to preach the gospel (8-10)
      5. Such was the gospel preached, and the Corinthians had believed
         it (11)


      1. Christ is not risen from the dead (12-13)
      2. The apostles' preaching and the Corinthians' faith is vain 
      3. The apostles are false witnesses (15-16)
      4. They are still in their sins (17)
      5. Those who have died in Christ have perished (18)
      6. Those who hope in Christ are the most pitiable of all men (19)

      1. Christ is the "firstfruits" (20)
      2. As in Adam all die, so in Christ all shall be made alive
      3. A brief description as to when this will occur (23-28)
         a. At the coming of Christ (23)
         b. This will be the end, when Christ delivers the kingdom to
            God (24-28)
            1) When He has put an end to all rule, authority and power
            2) For Christ must reign till God has put all enemies under
               His feet (25)
            3) The last enemy being death itself (26)
            4) When all is made subject to Christ, the Son will also be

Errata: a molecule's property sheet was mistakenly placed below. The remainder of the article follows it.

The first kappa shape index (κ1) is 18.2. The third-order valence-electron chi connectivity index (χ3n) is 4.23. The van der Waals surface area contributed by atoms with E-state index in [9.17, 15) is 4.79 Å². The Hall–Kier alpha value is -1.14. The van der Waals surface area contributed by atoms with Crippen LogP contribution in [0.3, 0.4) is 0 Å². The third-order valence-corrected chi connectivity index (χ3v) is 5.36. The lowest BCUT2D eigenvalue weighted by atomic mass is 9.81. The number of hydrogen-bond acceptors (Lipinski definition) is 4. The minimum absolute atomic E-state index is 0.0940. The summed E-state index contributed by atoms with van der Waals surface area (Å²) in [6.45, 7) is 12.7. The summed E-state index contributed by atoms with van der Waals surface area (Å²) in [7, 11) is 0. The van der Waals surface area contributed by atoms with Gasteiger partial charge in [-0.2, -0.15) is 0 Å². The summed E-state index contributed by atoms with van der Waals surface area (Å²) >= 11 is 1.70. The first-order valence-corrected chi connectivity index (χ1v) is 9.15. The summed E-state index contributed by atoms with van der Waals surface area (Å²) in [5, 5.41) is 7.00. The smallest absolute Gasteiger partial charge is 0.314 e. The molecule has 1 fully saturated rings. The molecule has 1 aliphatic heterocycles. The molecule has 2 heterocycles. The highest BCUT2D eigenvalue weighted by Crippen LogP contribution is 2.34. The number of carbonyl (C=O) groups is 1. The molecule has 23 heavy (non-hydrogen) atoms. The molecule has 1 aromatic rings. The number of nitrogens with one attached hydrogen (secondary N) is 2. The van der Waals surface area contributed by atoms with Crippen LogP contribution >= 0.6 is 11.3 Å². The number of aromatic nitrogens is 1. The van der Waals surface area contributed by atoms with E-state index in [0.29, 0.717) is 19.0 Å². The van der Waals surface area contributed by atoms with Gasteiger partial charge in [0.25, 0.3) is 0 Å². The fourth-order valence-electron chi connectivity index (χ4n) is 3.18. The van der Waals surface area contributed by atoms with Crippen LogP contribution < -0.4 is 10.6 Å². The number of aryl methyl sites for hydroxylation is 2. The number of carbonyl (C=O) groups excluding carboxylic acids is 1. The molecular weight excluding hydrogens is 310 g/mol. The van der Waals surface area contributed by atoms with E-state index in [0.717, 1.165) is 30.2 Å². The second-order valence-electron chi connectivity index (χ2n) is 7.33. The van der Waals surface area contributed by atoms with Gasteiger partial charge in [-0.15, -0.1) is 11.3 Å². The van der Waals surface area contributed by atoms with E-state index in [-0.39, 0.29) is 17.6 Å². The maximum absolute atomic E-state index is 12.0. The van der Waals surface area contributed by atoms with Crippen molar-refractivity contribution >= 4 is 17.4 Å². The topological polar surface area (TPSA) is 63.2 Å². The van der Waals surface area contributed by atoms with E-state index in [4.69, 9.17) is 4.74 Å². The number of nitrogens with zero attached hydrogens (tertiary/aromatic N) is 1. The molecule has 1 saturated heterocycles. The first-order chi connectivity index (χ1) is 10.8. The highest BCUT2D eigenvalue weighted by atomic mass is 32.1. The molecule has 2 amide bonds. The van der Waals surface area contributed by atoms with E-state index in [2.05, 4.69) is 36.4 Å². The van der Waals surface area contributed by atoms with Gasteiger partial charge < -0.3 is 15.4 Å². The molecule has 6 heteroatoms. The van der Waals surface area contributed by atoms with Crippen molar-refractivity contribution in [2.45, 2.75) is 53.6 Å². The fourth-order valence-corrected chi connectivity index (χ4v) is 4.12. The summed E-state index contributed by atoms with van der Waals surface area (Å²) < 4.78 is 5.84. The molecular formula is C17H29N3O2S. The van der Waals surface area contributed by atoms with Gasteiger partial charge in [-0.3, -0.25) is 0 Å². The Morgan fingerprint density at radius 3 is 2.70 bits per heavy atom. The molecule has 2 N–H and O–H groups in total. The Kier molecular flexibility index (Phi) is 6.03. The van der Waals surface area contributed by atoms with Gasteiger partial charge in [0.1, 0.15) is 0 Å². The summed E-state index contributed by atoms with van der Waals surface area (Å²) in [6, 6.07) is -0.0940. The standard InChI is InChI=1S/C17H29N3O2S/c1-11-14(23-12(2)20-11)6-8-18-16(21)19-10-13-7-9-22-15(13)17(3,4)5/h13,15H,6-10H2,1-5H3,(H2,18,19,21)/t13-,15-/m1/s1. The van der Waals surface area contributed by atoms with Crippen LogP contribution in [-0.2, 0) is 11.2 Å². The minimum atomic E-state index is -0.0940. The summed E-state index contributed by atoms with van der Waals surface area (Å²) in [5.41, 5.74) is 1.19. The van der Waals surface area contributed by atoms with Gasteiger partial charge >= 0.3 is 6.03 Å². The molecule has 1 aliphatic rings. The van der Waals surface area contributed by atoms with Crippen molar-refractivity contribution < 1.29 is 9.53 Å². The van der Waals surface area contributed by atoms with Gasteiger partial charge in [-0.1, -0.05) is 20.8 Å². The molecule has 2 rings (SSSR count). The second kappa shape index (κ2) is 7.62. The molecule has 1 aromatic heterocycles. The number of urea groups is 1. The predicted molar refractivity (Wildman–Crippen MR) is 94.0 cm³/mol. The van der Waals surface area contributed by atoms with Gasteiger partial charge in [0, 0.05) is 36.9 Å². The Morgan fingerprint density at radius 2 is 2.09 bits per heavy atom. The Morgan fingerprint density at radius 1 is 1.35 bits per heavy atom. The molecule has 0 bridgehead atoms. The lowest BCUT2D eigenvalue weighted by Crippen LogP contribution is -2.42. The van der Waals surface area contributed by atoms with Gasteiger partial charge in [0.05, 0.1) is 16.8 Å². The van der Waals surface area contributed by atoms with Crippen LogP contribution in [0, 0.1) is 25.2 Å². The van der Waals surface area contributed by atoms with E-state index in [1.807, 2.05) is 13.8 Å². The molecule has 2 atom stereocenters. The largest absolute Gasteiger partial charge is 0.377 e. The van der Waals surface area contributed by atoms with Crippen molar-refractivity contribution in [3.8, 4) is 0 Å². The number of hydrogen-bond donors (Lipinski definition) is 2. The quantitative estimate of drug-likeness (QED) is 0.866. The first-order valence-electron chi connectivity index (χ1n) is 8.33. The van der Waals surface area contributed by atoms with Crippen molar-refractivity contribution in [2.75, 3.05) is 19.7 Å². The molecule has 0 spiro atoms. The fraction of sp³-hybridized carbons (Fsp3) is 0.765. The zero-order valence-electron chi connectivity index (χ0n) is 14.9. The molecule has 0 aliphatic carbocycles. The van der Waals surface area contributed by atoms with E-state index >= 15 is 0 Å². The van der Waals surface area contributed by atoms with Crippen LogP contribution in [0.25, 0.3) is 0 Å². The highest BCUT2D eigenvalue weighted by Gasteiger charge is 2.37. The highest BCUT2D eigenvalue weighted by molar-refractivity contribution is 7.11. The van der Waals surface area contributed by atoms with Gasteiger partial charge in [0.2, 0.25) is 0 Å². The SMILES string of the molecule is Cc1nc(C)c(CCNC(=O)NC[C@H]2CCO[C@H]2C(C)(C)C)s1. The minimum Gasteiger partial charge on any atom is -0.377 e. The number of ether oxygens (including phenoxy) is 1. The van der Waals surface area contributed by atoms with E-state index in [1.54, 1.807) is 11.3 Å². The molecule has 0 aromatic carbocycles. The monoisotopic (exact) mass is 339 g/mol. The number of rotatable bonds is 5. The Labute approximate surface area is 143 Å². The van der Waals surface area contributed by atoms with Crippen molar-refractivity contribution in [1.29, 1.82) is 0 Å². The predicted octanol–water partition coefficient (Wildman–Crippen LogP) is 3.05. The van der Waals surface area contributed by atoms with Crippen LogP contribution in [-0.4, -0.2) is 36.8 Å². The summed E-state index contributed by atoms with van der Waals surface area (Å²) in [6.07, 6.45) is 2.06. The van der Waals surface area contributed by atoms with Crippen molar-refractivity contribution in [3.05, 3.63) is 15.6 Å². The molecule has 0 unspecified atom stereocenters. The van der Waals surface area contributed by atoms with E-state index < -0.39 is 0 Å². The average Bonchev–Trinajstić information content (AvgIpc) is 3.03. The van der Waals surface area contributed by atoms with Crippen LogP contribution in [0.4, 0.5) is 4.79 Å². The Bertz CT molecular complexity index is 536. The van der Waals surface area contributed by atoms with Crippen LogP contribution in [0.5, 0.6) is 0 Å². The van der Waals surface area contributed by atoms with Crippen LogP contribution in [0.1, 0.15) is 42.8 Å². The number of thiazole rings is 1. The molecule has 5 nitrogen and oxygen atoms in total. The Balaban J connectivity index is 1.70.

subject to Him Who put all things under Him (27-28)

      1. Why are some being baptized for the dead if there is no
         resurrection? (29)
      2. Why do the apostles and others suffer harsh persecution if
         there is no resurrection? (30-32)
      3. Beware of evil influence and those who do not have the
         knowledge of God (33-34)


      1. It will be different from the one sown, just as the plant is
         different from the seed  (35-38)
      2. Illustrations of the different types of bodies in the physical
         world (39-41)
      3. Thus the resurrected body will be different from the physical
         body, though it is the same as the one sown (42-49)
         a. The weak, dishonorable, corruptible body will be raised in
            incorruption, glory and power (42-43)
         b. The natural body, patterned after the first Adam, will be
            raised a spiritual body patterned after the Last Adam
         c. Those who have borne the image of the man of dust from the
            earth, will one day bear the image of the Man of heaven

      1. Flesh and blood cannot inherit the kingdom of God, nor does
         corruption inherit incorruption (50)
      2. The mystery of the resurrection as revealed by Paul (51-57)
         a. All shall be changed, whether dead or alive (51)
         b. It will occur in the twinkling of an eye, at the last
            trumpet (52)
         c. The corruptible, mortal man will put on incorruption and
            immortality, and we will be victorious over death through
            Jesus Christ our Lord (53-57)